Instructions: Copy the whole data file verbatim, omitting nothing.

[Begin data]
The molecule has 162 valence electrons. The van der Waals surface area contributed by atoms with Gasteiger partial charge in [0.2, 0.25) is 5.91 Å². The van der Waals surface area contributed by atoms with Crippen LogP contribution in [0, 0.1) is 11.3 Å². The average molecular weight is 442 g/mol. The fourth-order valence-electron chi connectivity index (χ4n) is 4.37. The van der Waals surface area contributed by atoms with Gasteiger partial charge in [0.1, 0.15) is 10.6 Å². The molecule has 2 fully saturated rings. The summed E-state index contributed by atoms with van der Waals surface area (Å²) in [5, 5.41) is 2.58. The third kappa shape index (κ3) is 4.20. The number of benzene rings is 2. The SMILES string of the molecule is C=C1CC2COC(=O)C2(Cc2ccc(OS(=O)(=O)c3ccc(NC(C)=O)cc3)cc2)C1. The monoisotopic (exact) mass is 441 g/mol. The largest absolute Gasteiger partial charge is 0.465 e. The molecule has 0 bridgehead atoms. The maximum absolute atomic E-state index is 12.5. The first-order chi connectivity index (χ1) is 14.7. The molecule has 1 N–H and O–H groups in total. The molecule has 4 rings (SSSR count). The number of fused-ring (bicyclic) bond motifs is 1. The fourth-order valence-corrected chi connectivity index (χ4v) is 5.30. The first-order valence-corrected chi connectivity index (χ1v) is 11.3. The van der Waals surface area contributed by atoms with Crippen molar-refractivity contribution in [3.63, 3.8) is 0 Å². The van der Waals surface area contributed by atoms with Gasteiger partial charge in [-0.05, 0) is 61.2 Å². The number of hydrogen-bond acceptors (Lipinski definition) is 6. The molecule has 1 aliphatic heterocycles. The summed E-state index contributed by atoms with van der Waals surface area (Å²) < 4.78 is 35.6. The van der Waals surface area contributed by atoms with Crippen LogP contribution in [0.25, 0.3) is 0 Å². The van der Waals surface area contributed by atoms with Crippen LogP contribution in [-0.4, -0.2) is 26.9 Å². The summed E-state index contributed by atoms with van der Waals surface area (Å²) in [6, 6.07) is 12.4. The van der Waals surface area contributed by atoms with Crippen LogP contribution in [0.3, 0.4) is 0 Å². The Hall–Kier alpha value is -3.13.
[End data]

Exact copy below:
The molecule has 162 valence electrons. The van der Waals surface area contributed by atoms with Gasteiger partial charge in [0.2, 0.25) is 5.91 Å². The van der Waals surface area contributed by atoms with Crippen LogP contribution in [0, 0.1) is 11.3 Å². The average molecular weight is 442 g/mol. The fourth-order valence-electron chi connectivity index (χ4n) is 4.37. The van der Waals surface area contributed by atoms with Gasteiger partial charge in [0.1, 0.15) is 10.6 Å². The molecule has 2 fully saturated rings. The summed E-state index contributed by atoms with van der Waals surface area (Å²) in [5, 5.41) is 2.58. The third kappa shape index (κ3) is 4.20. The number of benzene rings is 2. The SMILES string of the molecule is C=C1CC2COC(=O)C2(Cc2ccc(OS(=O)(=O)c3ccc(NC(C)=O)cc3)cc2)C1. The monoisotopic (exact) mass is 441 g/mol. The largest absolute Gasteiger partial charge is 0.465 e. The molecule has 0 bridgehead atoms. The maximum absolute atomic E-state index is 12.5. The first-order chi connectivity index (χ1) is 14.7. The molecule has 1 N–H and O–H groups in total. The molecule has 4 rings (SSSR count). The number of fused-ring (bicyclic) bond motifs is 1. The fourth-order valence-corrected chi connectivity index (χ4v) is 5.30. The first-order valence-corrected chi connectivity index (χ1v) is 11.3. The van der Waals surface area contributed by atoms with Crippen molar-refractivity contribution in [3.63, 3.8) is 0 Å². The van der Waals surface area contributed by atoms with Gasteiger partial charge in [-0.05, 0) is 61.2 Å². The number of hydrogen-bond acceptors (Lipinski definition) is 6. The molecule has 1 aliphatic heterocycles. The summed E-state index contributed by atoms with van der Waals surface area (Å²) < 4.78 is 35.6. The van der Waals surface area contributed by atoms with Crippen LogP contribution in [0.25, 0.3) is 0 Å². The van der Waals surface area contributed by atoms with Crippen LogP contribution in [-0.4, -0.2) is 26.9 Å². The summed E-state index contributed by atoms with van der Waals surface area (Å²) in [6, 6.07) is 12.4. The van der Waals surface area contributed by atoms with Crippen LogP contribution in [0.3, 0.4) is 0 Å². The Hall–Kier alpha value is -3.13.